Recent Trends in Plastic and Cosmetic Surgery in Denmark
Plastic material and cosmetic surgery in Denmark, or “plastik og kosmetisk kirurgi”, as it is termed in local parlance, is gaining increasing popularity in the country. It really is, but one, of the myriad manifestations of the and fitness drive. The economical boom observed by the country, in the past few years, has also made the affordability factor less of a consideration. Indulgence in cosmetic beautification has held the young and seniors, both males and females, and touched neighborhoods, cities and the country, all alike. laser hair removal
Already about 320, 000 Danes have been under the cutlery, in other words, eight % of the total adult population of Denmark – and the amounts are projected to surge even further. Latest research indicates a 20 % to 30 % forecasted increase in the returning years of the amount of Danes looking for cosmetic plastic surgery. Strangely enough, every fifth female over the age of 19 is actively considering getting cosmetic surgery done, although every tenth female has already had cosmetic surgery done. Eighty percent of all Danes find the notion of surgery treatment completely acceptable. At present, about 30, 000 cosmetic operations, per annum, are performed nationwide.
What is even more fascinating is that men take into account a significant proportion of all aesthetic surgeries performed in Denmark. Every third Dane who may have undergone or is considering cosmetic surgery is a male. Five percent of the adult Danish individual population, about 100, 500 has been under the knife, and 15% to 25% of the patients at plastic and plastic surgery clinics are definitely natural male, many of whom are definitely the metrosexual varieties.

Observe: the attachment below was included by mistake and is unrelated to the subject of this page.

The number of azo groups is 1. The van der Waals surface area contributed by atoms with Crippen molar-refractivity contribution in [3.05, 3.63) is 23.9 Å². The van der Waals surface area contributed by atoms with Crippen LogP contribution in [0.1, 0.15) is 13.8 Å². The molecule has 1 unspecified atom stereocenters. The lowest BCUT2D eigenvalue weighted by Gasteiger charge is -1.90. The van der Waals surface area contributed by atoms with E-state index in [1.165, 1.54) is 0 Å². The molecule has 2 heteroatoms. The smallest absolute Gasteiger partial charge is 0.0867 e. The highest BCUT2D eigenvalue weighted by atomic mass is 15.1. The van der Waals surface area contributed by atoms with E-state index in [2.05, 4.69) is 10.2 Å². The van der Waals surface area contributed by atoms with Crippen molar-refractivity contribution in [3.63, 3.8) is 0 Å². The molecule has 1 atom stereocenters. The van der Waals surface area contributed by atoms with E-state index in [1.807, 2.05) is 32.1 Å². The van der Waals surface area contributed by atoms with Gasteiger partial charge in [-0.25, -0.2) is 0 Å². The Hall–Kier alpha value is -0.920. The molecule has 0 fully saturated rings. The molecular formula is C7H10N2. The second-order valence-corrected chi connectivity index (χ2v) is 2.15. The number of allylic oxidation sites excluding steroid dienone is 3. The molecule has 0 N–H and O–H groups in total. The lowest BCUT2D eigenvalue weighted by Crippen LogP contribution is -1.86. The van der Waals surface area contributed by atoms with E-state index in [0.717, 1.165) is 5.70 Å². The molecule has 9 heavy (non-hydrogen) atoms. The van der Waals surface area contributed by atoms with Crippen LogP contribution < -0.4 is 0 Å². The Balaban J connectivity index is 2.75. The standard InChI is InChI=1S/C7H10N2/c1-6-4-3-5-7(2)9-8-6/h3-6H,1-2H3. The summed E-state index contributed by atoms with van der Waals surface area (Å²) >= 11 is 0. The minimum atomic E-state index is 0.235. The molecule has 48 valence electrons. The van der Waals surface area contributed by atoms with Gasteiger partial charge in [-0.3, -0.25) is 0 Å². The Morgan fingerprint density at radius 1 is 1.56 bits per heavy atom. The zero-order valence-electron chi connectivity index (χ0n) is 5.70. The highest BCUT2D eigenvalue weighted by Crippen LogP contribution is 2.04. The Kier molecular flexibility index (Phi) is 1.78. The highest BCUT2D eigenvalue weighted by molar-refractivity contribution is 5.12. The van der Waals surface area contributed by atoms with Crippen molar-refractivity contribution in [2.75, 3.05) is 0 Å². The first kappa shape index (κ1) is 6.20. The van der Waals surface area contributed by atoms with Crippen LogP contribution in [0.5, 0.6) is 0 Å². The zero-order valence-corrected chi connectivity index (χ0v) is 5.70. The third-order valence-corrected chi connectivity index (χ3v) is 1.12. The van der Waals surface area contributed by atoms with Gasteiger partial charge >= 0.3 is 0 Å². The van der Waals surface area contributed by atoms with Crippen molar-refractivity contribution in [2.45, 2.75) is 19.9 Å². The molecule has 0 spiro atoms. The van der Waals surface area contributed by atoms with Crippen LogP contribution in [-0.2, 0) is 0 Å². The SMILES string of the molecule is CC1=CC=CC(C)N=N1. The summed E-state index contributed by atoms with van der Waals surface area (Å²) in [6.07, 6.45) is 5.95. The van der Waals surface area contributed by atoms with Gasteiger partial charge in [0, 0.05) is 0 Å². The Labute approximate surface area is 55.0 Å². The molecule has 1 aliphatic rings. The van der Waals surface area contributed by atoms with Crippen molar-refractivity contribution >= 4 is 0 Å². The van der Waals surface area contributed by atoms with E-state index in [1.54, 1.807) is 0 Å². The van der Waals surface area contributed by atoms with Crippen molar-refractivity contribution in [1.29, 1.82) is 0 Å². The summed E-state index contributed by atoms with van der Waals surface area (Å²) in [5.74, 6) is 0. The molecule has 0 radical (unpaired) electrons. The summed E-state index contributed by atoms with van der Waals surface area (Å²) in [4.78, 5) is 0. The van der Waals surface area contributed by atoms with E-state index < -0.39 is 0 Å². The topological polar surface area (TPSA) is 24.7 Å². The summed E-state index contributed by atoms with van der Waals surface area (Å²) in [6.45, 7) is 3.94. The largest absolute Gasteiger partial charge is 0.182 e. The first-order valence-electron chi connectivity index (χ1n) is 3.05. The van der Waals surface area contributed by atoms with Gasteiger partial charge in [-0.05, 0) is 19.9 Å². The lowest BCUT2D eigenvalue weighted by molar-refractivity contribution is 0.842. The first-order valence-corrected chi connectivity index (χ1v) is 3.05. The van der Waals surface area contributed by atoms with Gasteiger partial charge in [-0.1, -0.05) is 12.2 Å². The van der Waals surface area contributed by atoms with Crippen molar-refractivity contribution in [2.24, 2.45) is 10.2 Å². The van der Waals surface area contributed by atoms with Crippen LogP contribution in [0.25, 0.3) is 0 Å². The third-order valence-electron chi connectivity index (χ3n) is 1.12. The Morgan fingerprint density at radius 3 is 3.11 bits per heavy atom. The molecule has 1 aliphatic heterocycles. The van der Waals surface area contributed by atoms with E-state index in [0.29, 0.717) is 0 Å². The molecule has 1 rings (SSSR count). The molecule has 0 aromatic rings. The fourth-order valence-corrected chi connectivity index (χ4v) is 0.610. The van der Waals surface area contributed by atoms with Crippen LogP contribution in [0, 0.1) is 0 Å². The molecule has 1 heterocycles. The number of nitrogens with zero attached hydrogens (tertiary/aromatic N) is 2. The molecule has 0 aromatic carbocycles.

The types of plastic and plastic surgeries in Denmark that generate the highest patient interest are related to the breast treatments, eyelids, nasal area, liposuction, laser treatment, abdomen and stomach, and last but not least, face-lifts.
The surge in interest in cosmetic surgeries is adding pressure on the Danish public healthcare system in a number of ways: (i) the brightest of plastic and cosmetic cosmetic surgeons are defecting into private practice, thus reducing the talent pool within the public domain; and (ii) the costs of certain plastic and cosmetic surgical treatments performed in private private hospitals continue to be being paid for by the general public system – such as eyelid surgery, breast reduction and overweight surgery, where patients can certainly claim that surgery is necessary to the healthy functioning of the body, and never due to any cosmetic concerns. According to Danish law, all plastic surgeries should be financed independently by individuals, however, this grey zone of expressing what is cosmetic compared to what is essential to the healthy functioning of the entire body, has begun to tax the Danish general public budget. Given the recent increase in benefit in cosmetic surgery, this problem is likely to aggravate. In all likelihood, the Danish public healthcare system must put its ft . down and refuse paying for such grey sector surgeries. In such a circumstance, clearly, the demand for cosmetic surgeries at private hospitals will further rise, and hence, as will the waiting intervals. To illustrate, one of the most famous private hospitals in Copenhagen, Hamlet Privathospital, has increased the revenues from cosmetic surgery three-fold during the past six years. However, the waiting period, in certain cases at private hospitals, can be as long as two-and-a-half months, from initial appointment to actual treatment.